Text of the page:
The rock cycle is the endless process that turns existing rocks into new rocks. Igneous, metamorphic and sedimentary rocks will turn into the other types as various forces break them down, often rearrange their very atoms to form different minerals, and form new rock from them. Soils, as well as silt, clay and sand, form from the breakdown of surface rocks by weathering. Soils are part of the sedimentary phase of the rock cycle.
How Do Rocks Form?
Sediments are produced by the weathering of any type of rock. Sedimentary rocks form when sediments are bound together in a mineral matrix deposited by water. The type of sedimentary rock formed depends on the origin, grain size and mineral content of the sediment as well as the minerals deposited by the groundwater. Sedimentary rocks such as limestone form through precipitation of minerals from bodies of water. Igneous rocks form when rocks melt due to heat and pressure deep within the Earth’s crust and form magma, the molten state of rock. The magma will either cool while still at depth, or escape as a volcano or lava flow. However it cools, igneous rocks of various types are the result. Metamorphic rocks form when existing rocks of any type are subjected to temperature and/or pressure sufficient to alter their minerals and structure, but not sufficient to melt them into a magma. Metamorphism can vary from very slight alterations to something very near magma.
How Do Rocks Change?
During the rock cycle process, sedimentary rocks can become metamorphic or igneous rocks as they are buried in the planet’s crust with younger layers of rock above them. Eventually they can metamorphose under heat and pressure at great depth, or melt to form new magma. Uplifting of rock layers by earth forces can bring rocks near the surface again at any point in the cycle. Igneous and metamorphic rocks can weather to form sediments that later become sedimentary rocks. Igneous rocks can metamorphose when subjected again to heat and pressure. Metamorphic rocks can metamorphose in repeat episodes or melt into magma, which later cools to form igneous rocks.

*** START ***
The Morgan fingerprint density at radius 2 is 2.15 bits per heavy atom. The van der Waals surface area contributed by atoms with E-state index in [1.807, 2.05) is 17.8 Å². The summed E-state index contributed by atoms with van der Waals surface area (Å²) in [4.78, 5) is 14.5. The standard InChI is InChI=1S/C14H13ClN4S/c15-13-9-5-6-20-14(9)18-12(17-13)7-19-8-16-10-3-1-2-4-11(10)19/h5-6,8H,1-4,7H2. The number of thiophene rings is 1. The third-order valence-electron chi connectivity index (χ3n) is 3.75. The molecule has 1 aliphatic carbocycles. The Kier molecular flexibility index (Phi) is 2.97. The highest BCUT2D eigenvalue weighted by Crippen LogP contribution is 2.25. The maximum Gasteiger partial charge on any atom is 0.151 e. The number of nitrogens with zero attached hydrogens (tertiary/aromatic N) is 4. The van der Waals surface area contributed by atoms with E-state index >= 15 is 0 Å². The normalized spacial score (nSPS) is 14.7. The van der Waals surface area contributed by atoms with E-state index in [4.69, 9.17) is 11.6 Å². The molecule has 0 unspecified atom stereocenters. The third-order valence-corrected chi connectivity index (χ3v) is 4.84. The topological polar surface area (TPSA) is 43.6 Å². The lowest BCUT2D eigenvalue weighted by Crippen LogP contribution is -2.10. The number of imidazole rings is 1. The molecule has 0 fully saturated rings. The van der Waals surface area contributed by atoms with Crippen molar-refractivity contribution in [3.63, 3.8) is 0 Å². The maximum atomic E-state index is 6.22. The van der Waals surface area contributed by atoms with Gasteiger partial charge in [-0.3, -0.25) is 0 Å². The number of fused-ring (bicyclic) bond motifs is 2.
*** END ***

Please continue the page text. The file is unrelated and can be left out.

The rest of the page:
How Does Soil Form?
In the weathering process, rocks of any type will be broken down by wind, water and alternating freezing and thawing to form gravel, sand, silt and clay. Surface rocks are reduced to ever-smaller size. The resulting sediments are the basis for the eventual formation of soil. Some soils are based on a single sediment type, while others contain a mixture of sediment types. As they develop, soils incorporate organic materials from the surrounding plants and animals. These organic-rich mixtures form fertile soil that is good for growing crops, plants and grasses.
What Does Soil Become?
Over time, soil layers are buried by new layers of sediment and eventually lithify to form sedimentary rock. The rock cycle continues as the sedimentary rocks are again brought in contact with the surface to weather and transform into new soil and other sedimentary rocks, or continue to be covered with newer sediments until they are buried deep in the crust where they may transform into new metamorphic or igneous rocks. The rock cycle is far slower in some places than it is in others, but it will not end as long as Earth is geologically active and has an atmosphere.
About the Author
Tracy Barnhart is an earth science expert. A professional geologist with over 16 years of technical writing experience, she has expanded her writing skills to include instructional articles on business, parenting, finance and science. She has Bachelor of Science and Master of Science degrees in geology from Furman University and the University of South Carolina.
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